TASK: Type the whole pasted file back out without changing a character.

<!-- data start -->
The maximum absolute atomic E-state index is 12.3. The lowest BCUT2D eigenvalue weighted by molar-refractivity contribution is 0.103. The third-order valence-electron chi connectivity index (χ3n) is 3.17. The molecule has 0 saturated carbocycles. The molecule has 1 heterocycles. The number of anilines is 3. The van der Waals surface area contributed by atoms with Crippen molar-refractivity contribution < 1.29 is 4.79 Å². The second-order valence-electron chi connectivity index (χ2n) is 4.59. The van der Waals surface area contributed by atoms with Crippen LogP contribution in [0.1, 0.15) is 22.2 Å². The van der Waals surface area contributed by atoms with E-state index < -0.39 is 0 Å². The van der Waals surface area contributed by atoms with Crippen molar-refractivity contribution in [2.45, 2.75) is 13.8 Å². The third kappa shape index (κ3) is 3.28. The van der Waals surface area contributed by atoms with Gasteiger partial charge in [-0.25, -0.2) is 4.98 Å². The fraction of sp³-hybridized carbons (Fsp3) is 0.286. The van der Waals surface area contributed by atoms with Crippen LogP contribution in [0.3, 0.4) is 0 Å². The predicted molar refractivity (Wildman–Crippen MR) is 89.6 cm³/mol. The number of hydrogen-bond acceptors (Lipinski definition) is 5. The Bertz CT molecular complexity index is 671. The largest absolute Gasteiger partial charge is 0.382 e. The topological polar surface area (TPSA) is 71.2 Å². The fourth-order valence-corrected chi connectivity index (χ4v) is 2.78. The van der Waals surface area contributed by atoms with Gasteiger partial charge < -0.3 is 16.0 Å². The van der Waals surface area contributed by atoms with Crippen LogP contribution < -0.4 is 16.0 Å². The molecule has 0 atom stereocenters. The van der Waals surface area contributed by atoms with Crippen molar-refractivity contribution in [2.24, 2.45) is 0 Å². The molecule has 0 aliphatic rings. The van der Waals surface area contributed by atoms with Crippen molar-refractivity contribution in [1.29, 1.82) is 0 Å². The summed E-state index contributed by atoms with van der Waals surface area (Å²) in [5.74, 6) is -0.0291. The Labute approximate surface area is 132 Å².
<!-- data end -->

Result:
The maximum absolute atomic E-state index is 12.3. The lowest BCUT2D eigenvalue weighted by molar-refractivity contribution is 0.103. The third-order valence-electron chi connectivity index (χ3n) is 3.17. The molecule has 0 saturated carbocycles. The molecule has 1 heterocycles. The number of anilines is 3. The van der Waals surface area contributed by atoms with Crippen molar-refractivity contribution < 1.29 is 4.79 Å². The second-order valence-electron chi connectivity index (χ2n) is 4.59. The van der Waals surface area contributed by atoms with Crippen LogP contribution in [0.1, 0.15) is 22.2 Å². The van der Waals surface area contributed by atoms with E-state index < -0.39 is 0 Å². The van der Waals surface area contributed by atoms with Crippen molar-refractivity contribution in [2.45, 2.75) is 13.8 Å². The third kappa shape index (κ3) is 3.28. The van der Waals surface area contributed by atoms with Gasteiger partial charge in [-0.25, -0.2) is 4.98 Å². The fraction of sp³-hybridized carbons (Fsp3) is 0.286. The van der Waals surface area contributed by atoms with Crippen LogP contribution in [0.3, 0.4) is 0 Å². The predicted molar refractivity (Wildman–Crippen MR) is 89.6 cm³/mol. The number of hydrogen-bond acceptors (Lipinski definition) is 5. The Bertz CT molecular complexity index is 671. The largest absolute Gasteiger partial charge is 0.382 e. The topological polar surface area (TPSA) is 71.2 Å². The fourth-order valence-corrected chi connectivity index (χ4v) is 2.78. The van der Waals surface area contributed by atoms with Gasteiger partial charge < -0.3 is 16.0 Å². The van der Waals surface area contributed by atoms with Crippen LogP contribution < -0.4 is 16.0 Å². The molecule has 0 atom stereocenters. The van der Waals surface area contributed by atoms with Crippen molar-refractivity contribution in [2.24, 2.45) is 0 Å². The molecule has 0 aliphatic rings. The van der Waals surface area contributed by atoms with Crippen molar-refractivity contribution in [1.29, 1.82) is 0 Å². The summed E-state index contributed by atoms with van der Waals surface area (Å²) in [5.74, 6) is -0.0291. The Labute approximate surface area is 132 Å².